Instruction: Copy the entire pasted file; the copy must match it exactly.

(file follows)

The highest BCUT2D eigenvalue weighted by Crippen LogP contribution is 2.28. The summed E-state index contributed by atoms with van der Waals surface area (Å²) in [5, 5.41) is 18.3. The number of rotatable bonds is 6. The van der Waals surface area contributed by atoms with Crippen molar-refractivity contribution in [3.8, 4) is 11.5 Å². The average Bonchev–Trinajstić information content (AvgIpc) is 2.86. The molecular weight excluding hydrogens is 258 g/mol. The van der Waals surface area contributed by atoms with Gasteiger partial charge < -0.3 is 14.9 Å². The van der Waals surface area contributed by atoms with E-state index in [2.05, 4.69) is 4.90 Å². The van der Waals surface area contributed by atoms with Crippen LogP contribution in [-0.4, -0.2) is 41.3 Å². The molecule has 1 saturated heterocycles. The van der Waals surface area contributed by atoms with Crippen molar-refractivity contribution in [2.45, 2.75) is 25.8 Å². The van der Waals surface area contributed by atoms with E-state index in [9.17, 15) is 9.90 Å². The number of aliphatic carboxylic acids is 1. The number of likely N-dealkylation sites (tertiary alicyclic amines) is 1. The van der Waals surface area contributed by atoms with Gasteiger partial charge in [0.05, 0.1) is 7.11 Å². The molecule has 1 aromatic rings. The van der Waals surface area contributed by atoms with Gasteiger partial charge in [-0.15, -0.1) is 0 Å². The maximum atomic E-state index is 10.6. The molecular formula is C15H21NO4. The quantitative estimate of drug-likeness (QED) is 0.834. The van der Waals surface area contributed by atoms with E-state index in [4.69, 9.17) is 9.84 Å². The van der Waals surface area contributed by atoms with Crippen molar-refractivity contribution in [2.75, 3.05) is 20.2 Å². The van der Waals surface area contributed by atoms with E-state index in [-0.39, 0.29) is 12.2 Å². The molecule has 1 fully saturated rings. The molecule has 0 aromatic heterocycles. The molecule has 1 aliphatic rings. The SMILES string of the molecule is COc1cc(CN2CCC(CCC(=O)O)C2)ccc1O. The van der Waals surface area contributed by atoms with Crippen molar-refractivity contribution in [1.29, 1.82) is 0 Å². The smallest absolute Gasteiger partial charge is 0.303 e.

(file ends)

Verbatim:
The highest BCUT2D eigenvalue weighted by Crippen LogP contribution is 2.28. The summed E-state index contributed by atoms with van der Waals surface area (Å²) in [5, 5.41) is 18.3. The number of rotatable bonds is 6. The van der Waals surface area contributed by atoms with Crippen molar-refractivity contribution in [3.8, 4) is 11.5 Å². The average Bonchev–Trinajstić information content (AvgIpc) is 2.86. The molecular weight excluding hydrogens is 258 g/mol. The van der Waals surface area contributed by atoms with Gasteiger partial charge < -0.3 is 14.9 Å². The van der Waals surface area contributed by atoms with E-state index in [2.05, 4.69) is 4.90 Å². The van der Waals surface area contributed by atoms with Crippen LogP contribution in [-0.4, -0.2) is 41.3 Å². The molecule has 1 saturated heterocycles. The van der Waals surface area contributed by atoms with Crippen molar-refractivity contribution in [2.45, 2.75) is 25.8 Å². The van der Waals surface area contributed by atoms with E-state index in [9.17, 15) is 9.90 Å². The number of aliphatic carboxylic acids is 1. The number of likely N-dealkylation sites (tertiary alicyclic amines) is 1. The van der Waals surface area contributed by atoms with Gasteiger partial charge in [0.05, 0.1) is 7.11 Å². The molecule has 1 aromatic rings. The van der Waals surface area contributed by atoms with Gasteiger partial charge in [-0.15, -0.1) is 0 Å². The maximum atomic E-state index is 10.6. The molecular formula is C15H21NO4. The quantitative estimate of drug-likeness (QED) is 0.834. The van der Waals surface area contributed by atoms with E-state index in [4.69, 9.17) is 9.84 Å². The van der Waals surface area contributed by atoms with Crippen molar-refractivity contribution in [2.75, 3.05) is 20.2 Å². The van der Waals surface area contributed by atoms with E-state index in [-0.39, 0.29) is 12.2 Å². The molecule has 1 fully saturated rings. The molecule has 0 aromatic heterocycles. The molecule has 1 aliphatic rings. The SMILES string of the molecule is COc1cc(CN2CCC(CCC(=O)O)C2)ccc1O. The van der Waals surface area contributed by atoms with Crippen molar-refractivity contribution in [1.29, 1.82) is 0 Å². The smallest absolute Gasteiger partial charge is 0.303 e.